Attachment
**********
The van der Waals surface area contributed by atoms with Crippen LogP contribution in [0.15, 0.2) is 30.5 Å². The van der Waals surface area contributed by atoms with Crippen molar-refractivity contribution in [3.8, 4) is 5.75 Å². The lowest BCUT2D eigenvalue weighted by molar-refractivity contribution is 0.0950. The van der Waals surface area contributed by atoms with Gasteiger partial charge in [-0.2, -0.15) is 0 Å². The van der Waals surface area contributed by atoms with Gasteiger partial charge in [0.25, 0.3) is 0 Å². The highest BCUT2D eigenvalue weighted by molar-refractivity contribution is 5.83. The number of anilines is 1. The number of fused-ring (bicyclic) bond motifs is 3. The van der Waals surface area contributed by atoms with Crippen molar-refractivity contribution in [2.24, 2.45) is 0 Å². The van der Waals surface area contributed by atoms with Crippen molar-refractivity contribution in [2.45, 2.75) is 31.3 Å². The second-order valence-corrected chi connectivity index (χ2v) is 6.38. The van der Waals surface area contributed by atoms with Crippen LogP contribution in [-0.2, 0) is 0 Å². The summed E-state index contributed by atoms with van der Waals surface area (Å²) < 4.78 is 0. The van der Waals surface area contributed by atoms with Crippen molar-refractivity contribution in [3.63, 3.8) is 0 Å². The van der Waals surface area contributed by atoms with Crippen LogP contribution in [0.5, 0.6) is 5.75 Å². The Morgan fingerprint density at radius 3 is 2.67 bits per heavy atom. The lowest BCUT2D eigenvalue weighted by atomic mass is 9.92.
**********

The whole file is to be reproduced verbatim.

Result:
The van der Waals surface area contributed by atoms with Crippen LogP contribution in [0.15, 0.2) is 30.5 Å². The van der Waals surface area contributed by atoms with Crippen molar-refractivity contribution in [3.8, 4) is 5.75 Å². The lowest BCUT2D eigenvalue weighted by molar-refractivity contribution is 0.0950. The van der Waals surface area contributed by atoms with Gasteiger partial charge in [-0.2, -0.15) is 0 Å². The van der Waals surface area contributed by atoms with Gasteiger partial charge in [0.25, 0.3) is 0 Å². The highest BCUT2D eigenvalue weighted by molar-refractivity contribution is 5.83. The number of anilines is 1. The number of fused-ring (bicyclic) bond motifs is 3. The van der Waals surface area contributed by atoms with Crippen molar-refractivity contribution in [2.24, 2.45) is 0 Å². The van der Waals surface area contributed by atoms with Crippen molar-refractivity contribution in [2.45, 2.75) is 31.3 Å². The second-order valence-corrected chi connectivity index (χ2v) is 6.38. The van der Waals surface area contributed by atoms with Crippen LogP contribution in [-0.2, 0) is 0 Å². The summed E-state index contributed by atoms with van der Waals surface area (Å²) < 4.78 is 0. The van der Waals surface area contributed by atoms with Crippen molar-refractivity contribution in [3.63, 3.8) is 0 Å². The van der Waals surface area contributed by atoms with Crippen LogP contribution in [0.5, 0.6) is 5.75 Å². The Morgan fingerprint density at radius 3 is 2.67 bits per heavy atom. The lowest BCUT2D eigenvalue weighted by atomic mass is 9.92.